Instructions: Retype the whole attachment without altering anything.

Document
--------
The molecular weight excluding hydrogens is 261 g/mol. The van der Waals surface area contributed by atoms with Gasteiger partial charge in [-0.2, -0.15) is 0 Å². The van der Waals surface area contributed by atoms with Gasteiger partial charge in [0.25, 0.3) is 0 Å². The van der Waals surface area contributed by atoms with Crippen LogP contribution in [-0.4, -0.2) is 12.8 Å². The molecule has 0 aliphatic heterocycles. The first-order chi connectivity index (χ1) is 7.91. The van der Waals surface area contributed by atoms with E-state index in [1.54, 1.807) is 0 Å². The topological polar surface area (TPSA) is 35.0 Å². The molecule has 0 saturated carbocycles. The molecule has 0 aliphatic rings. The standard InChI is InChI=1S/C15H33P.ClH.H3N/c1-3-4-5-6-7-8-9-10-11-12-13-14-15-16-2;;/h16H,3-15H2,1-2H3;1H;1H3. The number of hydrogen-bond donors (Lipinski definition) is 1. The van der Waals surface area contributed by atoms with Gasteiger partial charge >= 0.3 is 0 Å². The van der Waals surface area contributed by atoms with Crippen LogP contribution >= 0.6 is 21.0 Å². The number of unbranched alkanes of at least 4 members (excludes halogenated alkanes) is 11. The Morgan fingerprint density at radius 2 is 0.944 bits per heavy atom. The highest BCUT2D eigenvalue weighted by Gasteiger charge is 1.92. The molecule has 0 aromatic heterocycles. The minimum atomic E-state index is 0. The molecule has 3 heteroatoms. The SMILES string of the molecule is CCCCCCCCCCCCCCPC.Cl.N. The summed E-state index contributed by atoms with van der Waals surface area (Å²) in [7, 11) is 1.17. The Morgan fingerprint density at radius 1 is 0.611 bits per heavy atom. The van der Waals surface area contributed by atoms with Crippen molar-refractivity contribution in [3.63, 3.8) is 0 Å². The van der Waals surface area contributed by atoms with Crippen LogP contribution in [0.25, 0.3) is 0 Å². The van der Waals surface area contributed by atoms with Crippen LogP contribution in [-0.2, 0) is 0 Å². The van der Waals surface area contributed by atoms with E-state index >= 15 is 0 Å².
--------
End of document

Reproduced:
The molecular weight excluding hydrogens is 261 g/mol. The van der Waals surface area contributed by atoms with Gasteiger partial charge in [-0.2, -0.15) is 0 Å². The van der Waals surface area contributed by atoms with Gasteiger partial charge in [0.25, 0.3) is 0 Å². The van der Waals surface area contributed by atoms with Crippen LogP contribution in [-0.4, -0.2) is 12.8 Å². The molecule has 0 aliphatic heterocycles. The first-order chi connectivity index (χ1) is 7.91. The van der Waals surface area contributed by atoms with E-state index in [1.54, 1.807) is 0 Å². The topological polar surface area (TPSA) is 35.0 Å². The molecule has 0 saturated carbocycles. The molecule has 0 aliphatic rings. The standard InChI is InChI=1S/C15H33P.ClH.H3N/c1-3-4-5-6-7-8-9-10-11-12-13-14-15-16-2;;/h16H,3-15H2,1-2H3;1H;1H3. The number of hydrogen-bond donors (Lipinski definition) is 1. The van der Waals surface area contributed by atoms with Gasteiger partial charge >= 0.3 is 0 Å². The van der Waals surface area contributed by atoms with Crippen LogP contribution >= 0.6 is 21.0 Å². The number of unbranched alkanes of at least 4 members (excludes halogenated alkanes) is 11. The Morgan fingerprint density at radius 2 is 0.944 bits per heavy atom. The highest BCUT2D eigenvalue weighted by Gasteiger charge is 1.92. The molecule has 0 aromatic heterocycles. The minimum atomic E-state index is 0. The molecule has 3 heteroatoms. The SMILES string of the molecule is CCCCCCCCCCCCCCPC.Cl.N. The summed E-state index contributed by atoms with van der Waals surface area (Å²) in [7, 11) is 1.17. The Morgan fingerprint density at radius 1 is 0.611 bits per heavy atom. The van der Waals surface area contributed by atoms with Crippen molar-refractivity contribution in [3.63, 3.8) is 0 Å². The van der Waals surface area contributed by atoms with Crippen LogP contribution in [0.25, 0.3) is 0 Å². The van der Waals surface area contributed by atoms with Crippen LogP contribution in [-0.2, 0) is 0 Å². The van der Waals surface area contributed by atoms with E-state index >= 15 is 0 Å².